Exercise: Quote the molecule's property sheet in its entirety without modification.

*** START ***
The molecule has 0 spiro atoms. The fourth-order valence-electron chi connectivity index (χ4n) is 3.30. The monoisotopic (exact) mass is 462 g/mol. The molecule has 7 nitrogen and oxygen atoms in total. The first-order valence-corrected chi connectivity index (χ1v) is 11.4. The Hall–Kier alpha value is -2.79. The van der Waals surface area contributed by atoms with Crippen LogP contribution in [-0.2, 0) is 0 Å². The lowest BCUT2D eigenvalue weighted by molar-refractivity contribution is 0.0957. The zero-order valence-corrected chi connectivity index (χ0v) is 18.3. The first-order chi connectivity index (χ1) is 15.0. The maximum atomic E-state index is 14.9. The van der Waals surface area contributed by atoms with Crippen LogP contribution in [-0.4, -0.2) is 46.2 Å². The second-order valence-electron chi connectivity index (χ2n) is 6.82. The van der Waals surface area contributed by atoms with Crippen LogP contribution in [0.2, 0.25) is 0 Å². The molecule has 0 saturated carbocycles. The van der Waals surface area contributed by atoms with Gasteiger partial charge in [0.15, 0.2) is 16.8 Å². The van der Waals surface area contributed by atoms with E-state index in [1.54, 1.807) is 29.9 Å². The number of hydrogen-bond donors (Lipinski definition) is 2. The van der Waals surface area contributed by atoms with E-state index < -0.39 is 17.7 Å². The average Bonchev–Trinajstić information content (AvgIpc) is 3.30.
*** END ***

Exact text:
The molecule has 0 spiro atoms. The fourth-order valence-electron chi connectivity index (χ4n) is 3.30. The monoisotopic (exact) mass is 462 g/mol. The molecule has 7 nitrogen and oxygen atoms in total. The first-order valence-corrected chi connectivity index (χ1v) is 11.4. The Hall–Kier alpha value is -2.79. The van der Waals surface area contributed by atoms with Crippen LogP contribution in [-0.2, 0) is 0 Å². The lowest BCUT2D eigenvalue weighted by molar-refractivity contribution is 0.0957. The zero-order valence-corrected chi connectivity index (χ0v) is 18.3. The first-order chi connectivity index (χ1) is 15.0. The maximum atomic E-state index is 14.9. The van der Waals surface area contributed by atoms with Crippen LogP contribution in [-0.4, -0.2) is 46.2 Å². The second-order valence-electron chi connectivity index (χ2n) is 6.82. The van der Waals surface area contributed by atoms with Crippen LogP contribution in [0.2, 0.25) is 0 Å². The molecule has 0 saturated carbocycles. The van der Waals surface area contributed by atoms with Gasteiger partial charge in [0.15, 0.2) is 16.8 Å². The van der Waals surface area contributed by atoms with E-state index in [1.54, 1.807) is 29.9 Å². The number of hydrogen-bond donors (Lipinski definition) is 2. The van der Waals surface area contributed by atoms with E-state index < -0.39 is 17.7 Å². The average Bonchev–Trinajstić information content (AvgIpc) is 3.30.